San Francisco’s First Cable Car 

U.S. #2263 from the Transportation Series.

On August 2, 1873, Clay Street Hill Railroad inaugurated San Francisco’s now-famous cable car system.

The city of San Francisco, California, is known for its steep hills. In the early days, horses pulled streetcars up and down the slopes, which was very hard on the animals. British-born San Franciscan Andrew S. Hallidie felt great sympathy for these horses and sought a better way to transport people around the city.

In years prior, earlier attempts at creating a cable-run train had failed in both London and New York, and were eventually replaced with steam locomotives. Hallidie’s work was the manufacture of wire cable, so it was only natural that he invented the cable car as a solution to this problem.

U.S. #2263a – Cable Car imperforate error pair.

With design assistance from William Eppelsheimer, Hallidie patented his cable car design in 1871. Hallidie’s cable car was propelled by gripping a continuously moving cable that ran under the pavement. Although similar in principle to a ski lift, the cable car was able to connect and remove itself from the line as needed.

U.S. #1442 from the Historic Preservation issue.

Two years later, Hallidie was ready for a trial run. The maiden voyage was held on August 2, 1873. Hallidie operated the cable car himself, down and back up one of the city’s steepest hills with no problem. The 2,791 foot-long track moved the car at just four miles per hour. Passengers took eleven minutes to travel that distance. The world’s first successful cable car line began regular service one month later.

U.S. #1442 FDC – San Francisco Cable Car Silk Cachet First Day Cover.

After that first successful run, the number of cable cars increased until they became a symbol of the city. Hallidie’s Clay Street Line would remain in operation until 1942.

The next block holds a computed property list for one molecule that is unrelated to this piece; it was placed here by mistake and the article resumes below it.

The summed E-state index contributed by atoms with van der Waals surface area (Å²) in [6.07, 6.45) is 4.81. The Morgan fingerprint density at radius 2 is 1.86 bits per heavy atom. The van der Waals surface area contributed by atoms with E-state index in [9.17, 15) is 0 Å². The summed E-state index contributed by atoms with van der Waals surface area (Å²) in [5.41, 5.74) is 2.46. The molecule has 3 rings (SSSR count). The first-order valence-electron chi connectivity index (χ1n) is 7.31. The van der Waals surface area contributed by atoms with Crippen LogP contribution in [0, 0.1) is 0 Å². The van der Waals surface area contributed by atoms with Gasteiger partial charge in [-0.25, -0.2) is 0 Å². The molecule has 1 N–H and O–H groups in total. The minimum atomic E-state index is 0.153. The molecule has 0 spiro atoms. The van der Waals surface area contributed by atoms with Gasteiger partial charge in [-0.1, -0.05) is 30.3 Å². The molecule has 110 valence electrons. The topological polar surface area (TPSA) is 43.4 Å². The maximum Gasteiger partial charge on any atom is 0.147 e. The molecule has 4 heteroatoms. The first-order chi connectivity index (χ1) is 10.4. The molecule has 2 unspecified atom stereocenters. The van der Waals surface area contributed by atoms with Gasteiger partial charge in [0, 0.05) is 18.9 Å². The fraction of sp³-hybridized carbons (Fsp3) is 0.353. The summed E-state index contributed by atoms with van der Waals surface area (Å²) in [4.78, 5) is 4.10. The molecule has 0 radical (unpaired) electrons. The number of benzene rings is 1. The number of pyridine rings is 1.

Cable soon cars became popular in many cities. Over time, buses and cars have taken over much of their usefulness. However, the steep hills of San Francisco are still traveled by 37 cable cars.

Click here to view photos of the Clay Street Hill and other cable cars at the Cable Car Museum’s website.

Click here to see what else happened on This Day in History.

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  1. Having had the opportunity to ride cable railways in several cities around the world, I have always been ready to “discover” and ride another. One of my favorites is Sao Paolo, Brazil, which has the steepest grades and where both people and freight are carried. That cable railway was the oldest one and probably the longest one still operating when I rode it years ago.

  2. Loved the Cable Cars and went back after 50 years to try them again. Each operator has his own character and ring, which have not changed but waiting in line to ride, has!

  3. Unique type of transportation system that works. Recent Smithsonian Channel program called Cities Stripped highlighted San Francisco. The program uses CGI cutaways of various aspects of the city to show how they work. The cable car system was an obvious inclusion. Simple in concept and works reliably. Interesting how they handle lines that cross at an intersection.

    Thanks Mystic, for your variety of ‘Day in History’ subjects related to stamps.

  4. In this modern day of airplanes and bullet trains, it’s nice to have a working example of history.

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